I was an only child with a single parent and it terrified me to see what my mum was going through. The situation was made especially difficult because we have such a strong connection and it was clear to me that she was going to hell and back. I could see it, I could feel it, but I would not permit myself to know more as my thoughts were haunted enough already. Despite this conviction, we were in it together, so I made sure I understood all I had to and looked after her to the best of my ability.

Hospitals became a second home for me, which has left me with a deep aversion for them. To this day I cannot step foot into one without bad memories flooding back. I would still take any chance I could to spend time with Mum though, as she is my home. My actual home just felt like a house without her. If I had one wish back then, it was for her to be home. Year after year she was bedridden in hospital and I felt helpless.

There were too many times that I had to call the ambulance for Mum. I can still hear the screams from her room when the pain became unbearable. There was no warning or pattern; it just happened. It was during these times that I felt the most powerless in my life. Seeing the one person I loved the most in more pain than I have seen anyone in before, even until this day, and knowing there was nothing I could do to take it away, was heartbreaking. The blood, tears and bad memories I have of those nights when I had to call the ambulance will never leave me. Watching her leave home in an ambulance never became easier, in fact, it became much more difficult each time. After a few incidents I felt like quite the paramedic myself!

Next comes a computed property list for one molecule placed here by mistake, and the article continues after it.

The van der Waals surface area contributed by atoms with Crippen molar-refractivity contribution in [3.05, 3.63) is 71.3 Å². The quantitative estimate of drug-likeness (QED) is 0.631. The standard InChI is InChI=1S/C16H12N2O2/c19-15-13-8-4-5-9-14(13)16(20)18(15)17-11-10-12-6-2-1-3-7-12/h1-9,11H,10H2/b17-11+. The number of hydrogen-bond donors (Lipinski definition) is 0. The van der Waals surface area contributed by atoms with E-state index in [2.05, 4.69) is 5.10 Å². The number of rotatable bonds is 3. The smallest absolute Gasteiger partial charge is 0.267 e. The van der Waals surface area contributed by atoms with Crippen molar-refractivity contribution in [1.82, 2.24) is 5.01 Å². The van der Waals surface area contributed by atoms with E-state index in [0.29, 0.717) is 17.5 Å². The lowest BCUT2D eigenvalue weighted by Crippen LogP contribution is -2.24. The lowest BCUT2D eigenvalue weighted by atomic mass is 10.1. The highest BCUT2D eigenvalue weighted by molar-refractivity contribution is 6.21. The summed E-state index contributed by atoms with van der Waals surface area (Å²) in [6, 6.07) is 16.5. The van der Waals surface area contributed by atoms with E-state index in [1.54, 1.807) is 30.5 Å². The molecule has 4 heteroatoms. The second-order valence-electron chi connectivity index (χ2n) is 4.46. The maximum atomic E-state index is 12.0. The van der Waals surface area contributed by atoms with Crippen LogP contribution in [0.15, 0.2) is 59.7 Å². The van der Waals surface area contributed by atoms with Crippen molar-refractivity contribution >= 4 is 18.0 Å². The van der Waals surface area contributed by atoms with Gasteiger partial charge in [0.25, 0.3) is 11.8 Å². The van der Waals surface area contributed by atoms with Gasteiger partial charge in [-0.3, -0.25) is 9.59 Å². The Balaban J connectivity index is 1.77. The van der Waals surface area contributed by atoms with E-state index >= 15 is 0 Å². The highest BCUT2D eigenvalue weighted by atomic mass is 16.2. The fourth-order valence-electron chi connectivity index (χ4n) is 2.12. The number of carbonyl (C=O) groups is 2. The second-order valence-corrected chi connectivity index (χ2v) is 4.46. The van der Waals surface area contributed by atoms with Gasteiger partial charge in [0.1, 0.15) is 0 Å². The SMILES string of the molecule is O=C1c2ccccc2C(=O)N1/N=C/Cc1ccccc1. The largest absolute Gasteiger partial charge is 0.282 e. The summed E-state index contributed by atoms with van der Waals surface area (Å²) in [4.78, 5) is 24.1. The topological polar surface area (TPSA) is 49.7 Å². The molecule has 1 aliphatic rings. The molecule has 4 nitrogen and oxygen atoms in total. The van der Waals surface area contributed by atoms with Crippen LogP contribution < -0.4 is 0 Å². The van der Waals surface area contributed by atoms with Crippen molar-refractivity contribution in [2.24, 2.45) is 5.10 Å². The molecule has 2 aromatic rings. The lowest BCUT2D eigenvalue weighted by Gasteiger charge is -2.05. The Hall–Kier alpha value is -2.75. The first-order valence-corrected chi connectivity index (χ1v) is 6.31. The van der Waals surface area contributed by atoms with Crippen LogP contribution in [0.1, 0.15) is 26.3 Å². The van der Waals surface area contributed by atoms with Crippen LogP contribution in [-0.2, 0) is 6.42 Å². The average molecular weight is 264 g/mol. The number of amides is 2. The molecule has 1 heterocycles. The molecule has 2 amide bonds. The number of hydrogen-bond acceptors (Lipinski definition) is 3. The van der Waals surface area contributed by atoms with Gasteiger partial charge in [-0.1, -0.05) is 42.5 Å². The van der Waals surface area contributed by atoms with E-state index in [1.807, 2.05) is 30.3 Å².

There was one night that stands out in my memory where my mum came out of the bathroom and as I went to check on her, she passed out. She was unconscious for what felt like a lifetime. I think this was when she knew she couldn’t go on like this, for me and for herself. A long exhausting series of operations began.

Music is my therapy. Being an only child, the only person I could honestly confide in was my mum. When she was gone I felt completely alone. Even though she was only a phone call away and was always there for me, I could not bear to add to the struggles she faced day in and day out. She was going through enough already. This was when I turned to music. It started as an escape from reality, a distraction to get my mind off what was happening.

Inevitably, I could not remain silent on what I refused to talk about for very long. I don’t know what would have happened to me if I had not turned to expressing myself through the music I am so passionate about. It is how I pulled myself out of a dark place.

It was while I was in hospital by my mum’s side that I began to write FIBD because I needed to get how I felt off my chest. I tend to keep a lot to myself and I was not ready for the world to know what I was going through, so at that point in time, it was just for me. There was quite some time between writing the first verse and finishing the song. Every time I went to work on it, I would go over what I had already done and would not be able to continue as it was difficult for me to be vulnerable. Coincidentally, I finished the song just before Mother’s Day, so that is when I presented it to Mum. Being the sap she is, the tears flowed after just one line, but when I finished the song for her, the smile on her face said it all.